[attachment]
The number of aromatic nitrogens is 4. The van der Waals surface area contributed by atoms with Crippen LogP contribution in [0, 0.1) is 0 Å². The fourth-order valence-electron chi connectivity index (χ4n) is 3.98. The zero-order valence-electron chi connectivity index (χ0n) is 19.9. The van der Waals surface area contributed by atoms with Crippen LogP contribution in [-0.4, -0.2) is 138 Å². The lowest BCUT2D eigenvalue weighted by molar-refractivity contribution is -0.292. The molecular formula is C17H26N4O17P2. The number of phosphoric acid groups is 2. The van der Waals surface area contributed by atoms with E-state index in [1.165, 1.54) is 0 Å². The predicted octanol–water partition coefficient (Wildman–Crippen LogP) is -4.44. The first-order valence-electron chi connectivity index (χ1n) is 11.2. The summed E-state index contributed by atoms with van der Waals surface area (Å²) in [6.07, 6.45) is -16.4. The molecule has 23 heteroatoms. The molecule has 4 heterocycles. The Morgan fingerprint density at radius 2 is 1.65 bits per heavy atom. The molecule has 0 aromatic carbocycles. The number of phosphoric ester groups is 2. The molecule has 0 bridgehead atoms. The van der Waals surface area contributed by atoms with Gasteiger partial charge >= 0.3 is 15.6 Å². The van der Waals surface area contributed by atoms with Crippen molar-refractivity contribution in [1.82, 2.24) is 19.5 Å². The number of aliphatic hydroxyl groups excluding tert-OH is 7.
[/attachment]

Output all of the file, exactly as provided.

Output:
The number of aromatic nitrogens is 4. The van der Waals surface area contributed by atoms with Crippen LogP contribution in [0, 0.1) is 0 Å². The fourth-order valence-electron chi connectivity index (χ4n) is 3.98. The zero-order valence-electron chi connectivity index (χ0n) is 19.9. The van der Waals surface area contributed by atoms with Crippen LogP contribution in [-0.4, -0.2) is 138 Å². The lowest BCUT2D eigenvalue weighted by molar-refractivity contribution is -0.292. The molecular formula is C17H26N4O17P2. The number of phosphoric acid groups is 2. The van der Waals surface area contributed by atoms with E-state index in [1.165, 1.54) is 0 Å². The predicted octanol–water partition coefficient (Wildman–Crippen LogP) is -4.44. The first-order valence-electron chi connectivity index (χ1n) is 11.2. The summed E-state index contributed by atoms with van der Waals surface area (Å²) in [6.07, 6.45) is -16.4. The molecule has 23 heteroatoms. The molecule has 4 heterocycles. The Morgan fingerprint density at radius 2 is 1.65 bits per heavy atom. The molecule has 0 aromatic carbocycles. The number of phosphoric ester groups is 2. The molecule has 0 bridgehead atoms. The van der Waals surface area contributed by atoms with Gasteiger partial charge >= 0.3 is 15.6 Å². The van der Waals surface area contributed by atoms with Crippen molar-refractivity contribution in [1.82, 2.24) is 19.5 Å². The number of aliphatic hydroxyl groups excluding tert-OH is 7.